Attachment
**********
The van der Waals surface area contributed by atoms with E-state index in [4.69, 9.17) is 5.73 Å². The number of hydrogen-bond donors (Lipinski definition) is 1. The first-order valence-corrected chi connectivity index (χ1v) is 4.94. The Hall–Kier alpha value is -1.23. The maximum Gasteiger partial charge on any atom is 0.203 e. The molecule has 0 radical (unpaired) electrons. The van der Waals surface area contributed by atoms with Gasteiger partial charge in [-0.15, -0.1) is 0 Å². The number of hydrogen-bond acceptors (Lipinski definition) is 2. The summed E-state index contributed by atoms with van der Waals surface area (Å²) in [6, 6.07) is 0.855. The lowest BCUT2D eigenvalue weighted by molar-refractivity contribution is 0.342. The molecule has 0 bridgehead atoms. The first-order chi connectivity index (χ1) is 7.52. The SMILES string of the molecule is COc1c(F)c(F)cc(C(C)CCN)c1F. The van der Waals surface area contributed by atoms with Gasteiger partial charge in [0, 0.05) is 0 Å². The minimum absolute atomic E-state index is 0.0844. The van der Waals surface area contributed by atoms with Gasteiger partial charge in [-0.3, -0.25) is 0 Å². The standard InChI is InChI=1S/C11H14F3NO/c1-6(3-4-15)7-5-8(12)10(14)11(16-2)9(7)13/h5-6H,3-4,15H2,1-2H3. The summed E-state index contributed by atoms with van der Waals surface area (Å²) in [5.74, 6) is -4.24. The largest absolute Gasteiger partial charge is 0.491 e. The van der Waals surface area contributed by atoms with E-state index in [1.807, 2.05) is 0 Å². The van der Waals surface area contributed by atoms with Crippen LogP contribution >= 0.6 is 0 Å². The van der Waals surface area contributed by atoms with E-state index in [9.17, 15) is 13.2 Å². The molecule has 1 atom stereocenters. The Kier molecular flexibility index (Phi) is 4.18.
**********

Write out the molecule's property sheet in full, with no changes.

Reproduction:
The van der Waals surface area contributed by atoms with E-state index in [4.69, 9.17) is 5.73 Å². The number of hydrogen-bond donors (Lipinski definition) is 1. The first-order valence-corrected chi connectivity index (χ1v) is 4.94. The Hall–Kier alpha value is -1.23. The maximum Gasteiger partial charge on any atom is 0.203 e. The molecule has 0 radical (unpaired) electrons. The van der Waals surface area contributed by atoms with Gasteiger partial charge in [-0.15, -0.1) is 0 Å². The number of hydrogen-bond acceptors (Lipinski definition) is 2. The summed E-state index contributed by atoms with van der Waals surface area (Å²) in [6, 6.07) is 0.855. The lowest BCUT2D eigenvalue weighted by molar-refractivity contribution is 0.342. The molecule has 0 bridgehead atoms. The first-order chi connectivity index (χ1) is 7.52. The SMILES string of the molecule is COc1c(F)c(F)cc(C(C)CCN)c1F. The van der Waals surface area contributed by atoms with Gasteiger partial charge in [0, 0.05) is 0 Å². The minimum absolute atomic E-state index is 0.0844. The van der Waals surface area contributed by atoms with Gasteiger partial charge in [-0.3, -0.25) is 0 Å². The standard InChI is InChI=1S/C11H14F3NO/c1-6(3-4-15)7-5-8(12)10(14)11(16-2)9(7)13/h5-6H,3-4,15H2,1-2H3. The summed E-state index contributed by atoms with van der Waals surface area (Å²) in [5.74, 6) is -4.24. The largest absolute Gasteiger partial charge is 0.491 e. The van der Waals surface area contributed by atoms with E-state index in [1.807, 2.05) is 0 Å². The van der Waals surface area contributed by atoms with Crippen LogP contribution >= 0.6 is 0 Å². The van der Waals surface area contributed by atoms with E-state index in [9.17, 15) is 13.2 Å². The molecule has 1 atom stereocenters. The Kier molecular flexibility index (Phi) is 4.18.